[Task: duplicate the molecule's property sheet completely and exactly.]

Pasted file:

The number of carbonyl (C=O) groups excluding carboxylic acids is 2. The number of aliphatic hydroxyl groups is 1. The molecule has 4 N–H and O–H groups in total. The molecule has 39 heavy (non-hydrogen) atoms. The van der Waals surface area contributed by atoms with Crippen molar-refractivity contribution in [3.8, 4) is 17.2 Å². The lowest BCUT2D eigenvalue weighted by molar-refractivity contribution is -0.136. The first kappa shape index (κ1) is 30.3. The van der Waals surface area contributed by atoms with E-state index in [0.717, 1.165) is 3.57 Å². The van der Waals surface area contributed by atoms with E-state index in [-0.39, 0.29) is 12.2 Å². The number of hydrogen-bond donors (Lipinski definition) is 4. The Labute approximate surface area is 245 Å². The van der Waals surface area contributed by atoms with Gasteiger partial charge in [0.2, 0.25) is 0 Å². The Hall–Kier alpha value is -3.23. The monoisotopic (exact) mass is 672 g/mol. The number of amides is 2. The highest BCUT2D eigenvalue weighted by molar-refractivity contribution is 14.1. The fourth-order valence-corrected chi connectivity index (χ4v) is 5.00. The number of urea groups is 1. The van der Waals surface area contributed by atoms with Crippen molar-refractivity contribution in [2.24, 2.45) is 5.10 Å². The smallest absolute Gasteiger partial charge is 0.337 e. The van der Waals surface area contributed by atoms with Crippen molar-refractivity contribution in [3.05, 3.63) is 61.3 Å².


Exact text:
The number of carbonyl (C=O) groups excluding carboxylic acids is 2. The number of aliphatic hydroxyl groups is 1. The molecule has 4 N–H and O–H groups in total. The molecule has 39 heavy (non-hydrogen) atoms. The van der Waals surface area contributed by atoms with Crippen molar-refractivity contribution in [3.8, 4) is 17.2 Å². The lowest BCUT2D eigenvalue weighted by molar-refractivity contribution is -0.136. The first kappa shape index (κ1) is 30.3. The van der Waals surface area contributed by atoms with E-state index in [0.717, 1.165) is 3.57 Å². The van der Waals surface area contributed by atoms with E-state index in [-0.39, 0.29) is 12.2 Å². The number of hydrogen-bond donors (Lipinski definition) is 4. The Labute approximate surface area is 245 Å². The van der Waals surface area contributed by atoms with Gasteiger partial charge in [0.2, 0.25) is 0 Å². The Hall–Kier alpha value is -3.23. The monoisotopic (exact) mass is 672 g/mol. The number of amides is 2. The highest BCUT2D eigenvalue weighted by molar-refractivity contribution is 14.1. The fourth-order valence-corrected chi connectivity index (χ4v) is 5.00. The number of urea groups is 1. The van der Waals surface area contributed by atoms with Crippen molar-refractivity contribution in [2.24, 2.45) is 5.10 Å². The smallest absolute Gasteiger partial charge is 0.337 e. The van der Waals surface area contributed by atoms with Crippen molar-refractivity contribution in [3.05, 3.63) is 61.3 Å².